- Secondary to that above, drink plenty of water. Water can help detoxify the body, and can help us feel better. (https://www.healthline.com/nutrition/how-to-detox-your-body#3.-Drink-More-Water)
- Consider your expectations. Have you ever been disappointed when something didn’t live up to your expectations? I went to an event a few weeks ago, and thought it was going to be a whole range of things. When I turned up, it was the exact opposite, and as the night wore on, I felt myself getting increasingly anxious and stressed. When I looked back, I realised this was because I had expected certain things, and the event turned out to be nothing like that. There was nothing wrong with the event as such and it was actually quite a good night. When I looked back, and looked at things in a different light, it could have been considered quite a good event, and quite enjoyable, but I spent half the night stressed off my head, thinking I’d wasted my time. Take a few moments to reflect on whether this may help with your stress levels. This tip on expectations can also help build more harmony at home and with your partner (listen to this podcast from Jay Shetty if this intrigues you: https://podcasts.apple.com/au/podcast/on-purpose-with-jay-shetty/id1450994021?i=1000526818544).
- Take a few moments to meditate. Meditation is fantastic for reducing stress levels (https://www.mayoclinic.org/tests-procedures/meditation/in-depth/meditation/art-20045858). It doesn’t have to be time consuming, and doesn’t have to rely heavily on apps or devices. I used to be highly dependent on various apps, and used to think I could only meditate properly with an app and with my headphones in. However, when I actually started to look at this in more detail, and looked at various other techniques, I realised that there were techniques which didn’t require the use of an app or other device. This was a huge advance for me, and has meant I’m able to take a few moments of meditation whenever I feel a little stressed and overwhelmed. Obviously, spending 15-20 minutes in meditation is going to provide great results, but even a few moments can be beneficial, and better than nothing.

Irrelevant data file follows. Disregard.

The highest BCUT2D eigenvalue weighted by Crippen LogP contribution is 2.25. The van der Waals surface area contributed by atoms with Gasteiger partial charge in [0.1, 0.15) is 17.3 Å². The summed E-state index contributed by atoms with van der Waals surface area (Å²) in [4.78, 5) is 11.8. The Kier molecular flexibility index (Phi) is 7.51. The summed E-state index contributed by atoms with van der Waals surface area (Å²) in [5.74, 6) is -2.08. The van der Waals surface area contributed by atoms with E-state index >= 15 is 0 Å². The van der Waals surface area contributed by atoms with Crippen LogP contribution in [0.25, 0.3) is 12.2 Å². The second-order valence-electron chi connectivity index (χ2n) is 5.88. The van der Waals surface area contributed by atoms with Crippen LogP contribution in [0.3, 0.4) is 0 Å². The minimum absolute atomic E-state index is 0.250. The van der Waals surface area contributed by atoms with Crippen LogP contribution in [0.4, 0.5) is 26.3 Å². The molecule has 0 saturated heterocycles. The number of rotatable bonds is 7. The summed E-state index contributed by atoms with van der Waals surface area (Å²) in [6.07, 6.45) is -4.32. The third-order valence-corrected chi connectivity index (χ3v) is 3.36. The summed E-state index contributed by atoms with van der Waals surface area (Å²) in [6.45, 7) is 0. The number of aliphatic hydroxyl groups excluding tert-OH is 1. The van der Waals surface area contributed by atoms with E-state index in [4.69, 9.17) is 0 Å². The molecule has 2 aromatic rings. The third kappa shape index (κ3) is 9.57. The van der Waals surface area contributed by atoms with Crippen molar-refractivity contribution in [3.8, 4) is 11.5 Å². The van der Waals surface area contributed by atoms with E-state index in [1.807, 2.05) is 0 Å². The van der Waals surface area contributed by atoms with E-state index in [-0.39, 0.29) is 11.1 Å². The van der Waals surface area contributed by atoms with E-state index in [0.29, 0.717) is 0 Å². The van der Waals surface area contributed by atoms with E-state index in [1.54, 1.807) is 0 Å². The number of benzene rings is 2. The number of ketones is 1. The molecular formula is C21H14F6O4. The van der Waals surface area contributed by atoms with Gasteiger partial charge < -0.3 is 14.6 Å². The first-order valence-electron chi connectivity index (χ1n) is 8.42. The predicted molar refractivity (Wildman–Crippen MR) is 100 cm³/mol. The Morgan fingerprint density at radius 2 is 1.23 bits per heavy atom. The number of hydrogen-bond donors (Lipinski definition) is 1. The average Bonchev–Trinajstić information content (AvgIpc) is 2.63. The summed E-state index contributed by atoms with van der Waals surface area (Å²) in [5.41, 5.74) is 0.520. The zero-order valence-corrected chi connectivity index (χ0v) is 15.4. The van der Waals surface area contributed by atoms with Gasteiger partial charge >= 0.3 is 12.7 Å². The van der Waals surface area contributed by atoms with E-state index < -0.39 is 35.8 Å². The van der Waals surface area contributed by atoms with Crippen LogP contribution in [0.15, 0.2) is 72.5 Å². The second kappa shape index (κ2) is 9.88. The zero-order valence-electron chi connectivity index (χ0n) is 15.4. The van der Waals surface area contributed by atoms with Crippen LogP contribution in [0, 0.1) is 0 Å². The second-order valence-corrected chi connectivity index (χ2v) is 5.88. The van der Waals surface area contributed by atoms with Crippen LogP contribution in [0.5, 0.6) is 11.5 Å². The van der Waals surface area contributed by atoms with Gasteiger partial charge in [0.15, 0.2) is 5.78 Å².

- Move your body. Getting out and moving your body, even if that is a few minutes walk, will help reduce stress. As our heart rate rises, we generally breathe better, to try and bring more oxygen into our body, and this is beneficial for stress levels. Yoga and running can both be great, but whatever you choose, try and choose something that works for you. Also bear in mind that some high intensity exercise forms can be counter productive and actually place more stress on the body.
- Get enough sleep. Sleep helps our mind to rejuvenate. Even getting a few extra minutes of sleep every day can help. I know when I get to bed before 10:45, I tend to sleep a whole lot better, even if I’m up early the following day. If you’re feeling chronically stressed and tired, perhaps try going to bed a little earlier and see if that helps.
Many of these options can be slotted into our modern life, and even implementing one or two of these can have significant effects on our health and wellbeing. As I’ve mentioned expectations above, also don’t let expectations of any of these techniques overwhelm you and create more stress. There are many people out there who can help you with techniques and options tailored to your life. Many wellbeing professionals would be happy to help with this, so if you’re feeling a bit unsure where to start, consult your favourite wellbeing professional, and design a toolkit specifically designed for you, to help you find slivers of peace in your busy, modern life.